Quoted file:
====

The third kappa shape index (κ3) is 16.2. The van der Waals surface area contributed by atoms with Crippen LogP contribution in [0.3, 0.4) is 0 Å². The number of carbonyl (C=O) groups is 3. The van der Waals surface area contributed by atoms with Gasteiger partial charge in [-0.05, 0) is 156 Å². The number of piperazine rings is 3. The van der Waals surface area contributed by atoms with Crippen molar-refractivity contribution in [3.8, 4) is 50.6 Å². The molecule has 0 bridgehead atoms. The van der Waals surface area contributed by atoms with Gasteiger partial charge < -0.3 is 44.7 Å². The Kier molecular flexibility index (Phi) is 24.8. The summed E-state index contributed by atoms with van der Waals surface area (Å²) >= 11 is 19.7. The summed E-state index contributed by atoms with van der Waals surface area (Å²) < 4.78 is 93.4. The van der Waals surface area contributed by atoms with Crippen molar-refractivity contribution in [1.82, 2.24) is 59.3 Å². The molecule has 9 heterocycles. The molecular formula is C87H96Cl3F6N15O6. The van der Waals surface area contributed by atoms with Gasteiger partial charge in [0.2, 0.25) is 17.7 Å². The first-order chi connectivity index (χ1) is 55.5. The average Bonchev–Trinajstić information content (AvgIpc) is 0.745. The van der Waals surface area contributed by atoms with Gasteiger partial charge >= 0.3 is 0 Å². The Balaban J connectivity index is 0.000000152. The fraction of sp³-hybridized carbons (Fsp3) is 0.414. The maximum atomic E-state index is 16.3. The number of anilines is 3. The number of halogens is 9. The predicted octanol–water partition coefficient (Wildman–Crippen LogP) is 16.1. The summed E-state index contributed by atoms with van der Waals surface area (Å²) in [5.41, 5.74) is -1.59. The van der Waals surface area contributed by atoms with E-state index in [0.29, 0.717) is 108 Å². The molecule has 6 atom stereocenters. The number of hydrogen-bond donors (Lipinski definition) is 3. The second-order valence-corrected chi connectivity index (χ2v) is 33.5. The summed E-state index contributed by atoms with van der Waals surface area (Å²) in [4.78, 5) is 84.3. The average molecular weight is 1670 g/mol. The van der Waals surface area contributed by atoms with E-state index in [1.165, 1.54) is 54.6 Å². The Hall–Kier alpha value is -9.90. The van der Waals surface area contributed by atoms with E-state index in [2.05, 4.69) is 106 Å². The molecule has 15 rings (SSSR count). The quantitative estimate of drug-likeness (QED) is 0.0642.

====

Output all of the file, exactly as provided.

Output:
The third kappa shape index (κ3) is 16.2. The van der Waals surface area contributed by atoms with Crippen LogP contribution in [0.3, 0.4) is 0 Å². The number of carbonyl (C=O) groups is 3. The van der Waals surface area contributed by atoms with Gasteiger partial charge in [-0.05, 0) is 156 Å². The number of piperazine rings is 3. The van der Waals surface area contributed by atoms with Crippen molar-refractivity contribution in [3.8, 4) is 50.6 Å². The molecule has 0 bridgehead atoms. The van der Waals surface area contributed by atoms with Gasteiger partial charge < -0.3 is 44.7 Å². The Kier molecular flexibility index (Phi) is 24.8. The summed E-state index contributed by atoms with van der Waals surface area (Å²) >= 11 is 19.7. The summed E-state index contributed by atoms with van der Waals surface area (Å²) < 4.78 is 93.4. The van der Waals surface area contributed by atoms with Crippen molar-refractivity contribution in [1.82, 2.24) is 59.3 Å². The molecule has 9 heterocycles. The molecular formula is C87H96Cl3F6N15O6. The van der Waals surface area contributed by atoms with Gasteiger partial charge in [0.2, 0.25) is 17.7 Å². The first-order chi connectivity index (χ1) is 55.5. The average Bonchev–Trinajstić information content (AvgIpc) is 0.745. The van der Waals surface area contributed by atoms with Gasteiger partial charge >= 0.3 is 0 Å². The Balaban J connectivity index is 0.000000152. The fraction of sp³-hybridized carbons (Fsp3) is 0.414. The maximum atomic E-state index is 16.3. The number of anilines is 3. The number of halogens is 9. The predicted octanol–water partition coefficient (Wildman–Crippen LogP) is 16.1. The summed E-state index contributed by atoms with van der Waals surface area (Å²) in [5.41, 5.74) is -1.59. The van der Waals surface area contributed by atoms with E-state index in [0.29, 0.717) is 108 Å². The molecule has 6 atom stereocenters. The number of hydrogen-bond donors (Lipinski definition) is 3. The second-order valence-corrected chi connectivity index (χ2v) is 33.5. The summed E-state index contributed by atoms with van der Waals surface area (Å²) in [4.78, 5) is 84.3. The average molecular weight is 1670 g/mol. The van der Waals surface area contributed by atoms with E-state index in [1.165, 1.54) is 54.6 Å². The Hall–Kier alpha value is -9.90. The van der Waals surface area contributed by atoms with E-state index in [2.05, 4.69) is 106 Å². The molecule has 15 rings (SSSR count). The quantitative estimate of drug-likeness (QED) is 0.0642.